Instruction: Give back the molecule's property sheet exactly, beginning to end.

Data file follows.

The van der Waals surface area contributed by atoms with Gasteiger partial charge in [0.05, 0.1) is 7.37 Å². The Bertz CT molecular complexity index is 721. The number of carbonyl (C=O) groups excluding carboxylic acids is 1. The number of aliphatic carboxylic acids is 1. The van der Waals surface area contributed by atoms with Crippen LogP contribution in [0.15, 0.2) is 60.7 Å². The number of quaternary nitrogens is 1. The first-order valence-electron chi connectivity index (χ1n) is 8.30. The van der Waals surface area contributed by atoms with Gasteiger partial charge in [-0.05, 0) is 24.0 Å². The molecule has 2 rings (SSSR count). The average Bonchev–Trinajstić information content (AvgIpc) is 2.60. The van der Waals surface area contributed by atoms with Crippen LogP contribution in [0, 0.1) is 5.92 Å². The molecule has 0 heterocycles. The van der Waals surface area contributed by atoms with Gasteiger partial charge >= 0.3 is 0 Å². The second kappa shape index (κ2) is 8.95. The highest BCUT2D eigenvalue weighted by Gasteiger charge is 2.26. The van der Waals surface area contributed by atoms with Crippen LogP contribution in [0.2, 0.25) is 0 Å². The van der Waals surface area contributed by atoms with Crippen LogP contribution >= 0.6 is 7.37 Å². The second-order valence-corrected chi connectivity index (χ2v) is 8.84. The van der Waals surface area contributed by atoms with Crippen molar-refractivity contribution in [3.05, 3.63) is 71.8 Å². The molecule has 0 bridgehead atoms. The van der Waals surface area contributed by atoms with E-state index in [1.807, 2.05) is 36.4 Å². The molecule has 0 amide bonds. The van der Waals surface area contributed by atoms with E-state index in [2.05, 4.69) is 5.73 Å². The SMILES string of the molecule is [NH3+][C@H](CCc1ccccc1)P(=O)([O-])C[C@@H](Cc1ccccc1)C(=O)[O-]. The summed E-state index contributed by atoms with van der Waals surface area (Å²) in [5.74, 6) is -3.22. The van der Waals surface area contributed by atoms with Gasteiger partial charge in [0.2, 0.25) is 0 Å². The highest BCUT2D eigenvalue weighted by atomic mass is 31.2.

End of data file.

The van der Waals surface area contributed by atoms with Gasteiger partial charge in [0.05, 0.1) is 7.37 Å². The Bertz CT molecular complexity index is 721. The number of carbonyl (C=O) groups excluding carboxylic acids is 1. The number of aliphatic carboxylic acids is 1. The van der Waals surface area contributed by atoms with Crippen LogP contribution in [0.15, 0.2) is 60.7 Å². The number of quaternary nitrogens is 1. The first-order valence-electron chi connectivity index (χ1n) is 8.30. The van der Waals surface area contributed by atoms with Gasteiger partial charge in [-0.05, 0) is 24.0 Å². The molecule has 2 rings (SSSR count). The average Bonchev–Trinajstić information content (AvgIpc) is 2.60. The van der Waals surface area contributed by atoms with Crippen LogP contribution in [0, 0.1) is 5.92 Å². The molecule has 0 heterocycles. The van der Waals surface area contributed by atoms with Gasteiger partial charge >= 0.3 is 0 Å². The second kappa shape index (κ2) is 8.95. The highest BCUT2D eigenvalue weighted by Gasteiger charge is 2.26. The van der Waals surface area contributed by atoms with Crippen LogP contribution in [0.2, 0.25) is 0 Å². The van der Waals surface area contributed by atoms with Crippen LogP contribution >= 0.6 is 7.37 Å². The second-order valence-corrected chi connectivity index (χ2v) is 8.84. The van der Waals surface area contributed by atoms with Crippen molar-refractivity contribution in [3.05, 3.63) is 71.8 Å². The molecule has 0 bridgehead atoms. The van der Waals surface area contributed by atoms with E-state index in [1.807, 2.05) is 36.4 Å². The molecule has 0 amide bonds. The van der Waals surface area contributed by atoms with E-state index in [2.05, 4.69) is 5.73 Å². The SMILES string of the molecule is [NH3+][C@H](CCc1ccccc1)P(=O)([O-])C[C@@H](Cc1ccccc1)C(=O)[O-]. The summed E-state index contributed by atoms with van der Waals surface area (Å²) in [5.74, 6) is -3.22. The van der Waals surface area contributed by atoms with Gasteiger partial charge in [0.2, 0.25) is 0 Å². The highest BCUT2D eigenvalue weighted by atomic mass is 31.2.